Letter to the editor.

LETTER – Henderson’s column on the unvaxxed delves into a topic about which he knows little

Dear editor,

I read with dismay Paul Henderson’s guest column titled The socioeconomic costs of anti-vaxxer behaviour in last week’s paper, Page 14. Once again we, the unvaxxed, are eviscerated by someone who knows nothing about the subject.

Starting with his article title, it assumes those that chose not to get COVID shots are anti-vaxxers. Not true, like most who did not get a COVID shot, I would get a measles or polio shot.

Henderson’s article is full of erroneous assumptions, as he goes on about Fox news and Tucker Carlson, and how we unvaxxed are all science deniers. The article never gets into the science, it just gives source after source about how I am believing all this misinformation. All totally untrue. Yes, there is lots of misinformation out there, but like him, I can generally tell the difference.

Maybe two per cent of the millions of us who are unvaxxed are falling for all the misinformation out there.

Henderson’s main source is the “Fault lines” study that grabbed headlines saying, “There would have been 2,800 fewer deaths if we had vaxed.” I suspect he missed this story in the Financial Post on Feb. 1 titled Terence Corcoran: CCA panel on COVID offers ‘post-truth’ misinformation.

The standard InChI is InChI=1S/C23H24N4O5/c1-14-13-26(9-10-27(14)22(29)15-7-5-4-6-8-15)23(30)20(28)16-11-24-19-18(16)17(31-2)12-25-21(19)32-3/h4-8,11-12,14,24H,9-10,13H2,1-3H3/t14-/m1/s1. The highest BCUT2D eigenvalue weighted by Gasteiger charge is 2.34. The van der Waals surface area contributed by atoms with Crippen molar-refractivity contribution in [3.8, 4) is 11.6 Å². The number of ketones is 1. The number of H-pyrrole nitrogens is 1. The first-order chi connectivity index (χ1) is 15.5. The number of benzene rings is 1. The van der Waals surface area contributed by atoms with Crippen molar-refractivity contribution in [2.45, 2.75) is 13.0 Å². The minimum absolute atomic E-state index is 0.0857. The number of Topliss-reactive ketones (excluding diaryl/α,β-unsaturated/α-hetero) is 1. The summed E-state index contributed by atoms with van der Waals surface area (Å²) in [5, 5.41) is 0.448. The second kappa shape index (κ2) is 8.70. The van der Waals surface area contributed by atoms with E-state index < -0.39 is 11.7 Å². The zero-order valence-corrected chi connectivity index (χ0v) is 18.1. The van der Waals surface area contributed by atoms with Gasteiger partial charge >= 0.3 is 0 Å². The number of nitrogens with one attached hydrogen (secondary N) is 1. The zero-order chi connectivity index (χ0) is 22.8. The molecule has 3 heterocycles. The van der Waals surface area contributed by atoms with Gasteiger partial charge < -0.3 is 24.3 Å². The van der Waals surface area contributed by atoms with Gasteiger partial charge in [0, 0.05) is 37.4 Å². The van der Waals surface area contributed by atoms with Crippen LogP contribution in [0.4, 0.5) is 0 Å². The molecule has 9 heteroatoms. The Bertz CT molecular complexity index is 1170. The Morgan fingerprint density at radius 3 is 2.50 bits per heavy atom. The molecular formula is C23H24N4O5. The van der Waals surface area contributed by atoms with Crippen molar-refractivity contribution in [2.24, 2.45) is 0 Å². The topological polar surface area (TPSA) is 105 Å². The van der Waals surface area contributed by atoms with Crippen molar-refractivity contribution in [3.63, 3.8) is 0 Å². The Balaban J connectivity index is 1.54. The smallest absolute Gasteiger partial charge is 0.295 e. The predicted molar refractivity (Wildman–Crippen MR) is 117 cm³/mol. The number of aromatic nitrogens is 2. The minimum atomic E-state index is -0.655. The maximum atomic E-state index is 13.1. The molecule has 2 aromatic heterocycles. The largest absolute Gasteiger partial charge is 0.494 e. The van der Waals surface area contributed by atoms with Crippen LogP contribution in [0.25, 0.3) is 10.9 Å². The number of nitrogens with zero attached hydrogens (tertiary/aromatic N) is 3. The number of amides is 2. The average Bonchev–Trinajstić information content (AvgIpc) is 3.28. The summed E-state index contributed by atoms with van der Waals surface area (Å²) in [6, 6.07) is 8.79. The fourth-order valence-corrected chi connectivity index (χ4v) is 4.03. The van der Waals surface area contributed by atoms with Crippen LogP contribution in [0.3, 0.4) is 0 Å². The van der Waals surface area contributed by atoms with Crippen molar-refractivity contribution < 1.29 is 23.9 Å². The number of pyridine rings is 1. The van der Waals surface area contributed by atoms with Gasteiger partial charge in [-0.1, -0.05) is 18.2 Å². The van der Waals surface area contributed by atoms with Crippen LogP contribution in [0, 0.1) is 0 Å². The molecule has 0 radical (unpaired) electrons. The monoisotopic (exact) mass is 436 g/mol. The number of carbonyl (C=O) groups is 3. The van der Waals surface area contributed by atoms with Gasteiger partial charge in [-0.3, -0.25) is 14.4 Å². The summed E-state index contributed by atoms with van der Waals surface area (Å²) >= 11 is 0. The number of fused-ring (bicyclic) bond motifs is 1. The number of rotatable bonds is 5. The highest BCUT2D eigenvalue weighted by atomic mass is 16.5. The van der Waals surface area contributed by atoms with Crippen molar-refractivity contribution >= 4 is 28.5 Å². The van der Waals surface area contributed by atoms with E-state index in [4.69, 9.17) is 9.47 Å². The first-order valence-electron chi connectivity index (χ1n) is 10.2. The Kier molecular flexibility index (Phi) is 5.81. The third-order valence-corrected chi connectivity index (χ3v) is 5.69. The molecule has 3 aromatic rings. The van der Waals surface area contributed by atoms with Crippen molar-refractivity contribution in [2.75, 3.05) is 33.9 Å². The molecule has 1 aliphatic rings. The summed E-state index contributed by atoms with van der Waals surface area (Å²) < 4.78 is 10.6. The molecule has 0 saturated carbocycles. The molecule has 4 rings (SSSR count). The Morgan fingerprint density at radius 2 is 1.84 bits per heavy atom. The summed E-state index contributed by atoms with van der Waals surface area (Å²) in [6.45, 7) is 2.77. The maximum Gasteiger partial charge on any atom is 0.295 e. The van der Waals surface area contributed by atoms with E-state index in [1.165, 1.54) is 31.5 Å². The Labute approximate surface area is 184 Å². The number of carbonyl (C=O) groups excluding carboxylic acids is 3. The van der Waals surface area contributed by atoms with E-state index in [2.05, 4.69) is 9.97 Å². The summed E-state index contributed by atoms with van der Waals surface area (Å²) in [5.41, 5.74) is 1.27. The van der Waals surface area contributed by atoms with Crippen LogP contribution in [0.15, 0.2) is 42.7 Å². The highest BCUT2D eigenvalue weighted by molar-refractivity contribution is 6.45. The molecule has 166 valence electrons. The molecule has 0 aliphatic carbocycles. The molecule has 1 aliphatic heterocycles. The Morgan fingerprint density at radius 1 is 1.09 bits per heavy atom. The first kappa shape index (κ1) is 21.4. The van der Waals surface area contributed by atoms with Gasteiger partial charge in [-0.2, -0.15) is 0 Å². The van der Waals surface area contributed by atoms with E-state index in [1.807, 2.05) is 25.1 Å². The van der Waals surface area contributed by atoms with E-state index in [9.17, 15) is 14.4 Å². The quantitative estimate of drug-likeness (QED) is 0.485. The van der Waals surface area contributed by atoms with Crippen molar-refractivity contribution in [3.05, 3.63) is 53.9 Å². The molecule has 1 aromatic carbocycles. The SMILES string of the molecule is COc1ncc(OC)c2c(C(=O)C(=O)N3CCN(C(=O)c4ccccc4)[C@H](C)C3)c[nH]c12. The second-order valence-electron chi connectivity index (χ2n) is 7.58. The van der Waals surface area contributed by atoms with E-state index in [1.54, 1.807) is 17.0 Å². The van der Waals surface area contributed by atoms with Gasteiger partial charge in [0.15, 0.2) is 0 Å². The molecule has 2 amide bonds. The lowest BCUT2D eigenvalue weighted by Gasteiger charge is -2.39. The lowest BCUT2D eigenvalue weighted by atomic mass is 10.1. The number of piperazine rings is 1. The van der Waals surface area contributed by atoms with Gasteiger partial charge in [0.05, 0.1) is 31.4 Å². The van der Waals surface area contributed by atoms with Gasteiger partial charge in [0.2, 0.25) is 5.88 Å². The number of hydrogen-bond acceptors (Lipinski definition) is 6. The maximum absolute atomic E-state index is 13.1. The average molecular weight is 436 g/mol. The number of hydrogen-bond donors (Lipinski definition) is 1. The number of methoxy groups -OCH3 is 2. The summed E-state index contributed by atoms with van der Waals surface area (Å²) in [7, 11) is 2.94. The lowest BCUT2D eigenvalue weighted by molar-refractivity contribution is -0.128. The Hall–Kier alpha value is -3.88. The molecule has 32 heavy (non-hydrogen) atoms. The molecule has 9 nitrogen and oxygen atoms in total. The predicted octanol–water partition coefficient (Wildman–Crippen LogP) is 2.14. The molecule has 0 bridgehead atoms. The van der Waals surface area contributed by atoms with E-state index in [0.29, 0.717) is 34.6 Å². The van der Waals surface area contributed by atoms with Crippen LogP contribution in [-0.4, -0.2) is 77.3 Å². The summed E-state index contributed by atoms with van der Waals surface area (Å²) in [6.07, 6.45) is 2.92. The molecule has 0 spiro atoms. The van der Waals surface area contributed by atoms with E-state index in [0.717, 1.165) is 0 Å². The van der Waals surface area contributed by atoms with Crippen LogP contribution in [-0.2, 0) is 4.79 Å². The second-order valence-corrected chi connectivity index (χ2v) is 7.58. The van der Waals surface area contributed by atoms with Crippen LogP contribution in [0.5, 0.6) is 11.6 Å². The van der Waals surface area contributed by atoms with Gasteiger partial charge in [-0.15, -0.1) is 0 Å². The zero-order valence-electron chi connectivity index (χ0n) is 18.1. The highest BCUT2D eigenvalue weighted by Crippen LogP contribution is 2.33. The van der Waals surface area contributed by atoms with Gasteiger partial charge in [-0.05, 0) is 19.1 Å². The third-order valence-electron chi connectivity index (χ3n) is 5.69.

This article debunks the Fault Lines study. Noting that it was done by the Canadian Council of Academies, funded by the Liberal party of Canada – see Wikipedia. The study was a pure modelling study using suspect modelling techniques that are new. The Financial Post came to the same conclusion I had that it was a self-serving junk study like much of the COVID science the last three years.

Like many of the unvaxxed, I looked at much of the same science and data Dr. Bonnie Henry looked at but came to a different conclusion, taking my health and age into consideration. There is not room here to go into all the science.

One day I hope authors like Mr. Henderson will ask us what we think rather than tell us.

Brian Vezina,


Letter to the Editor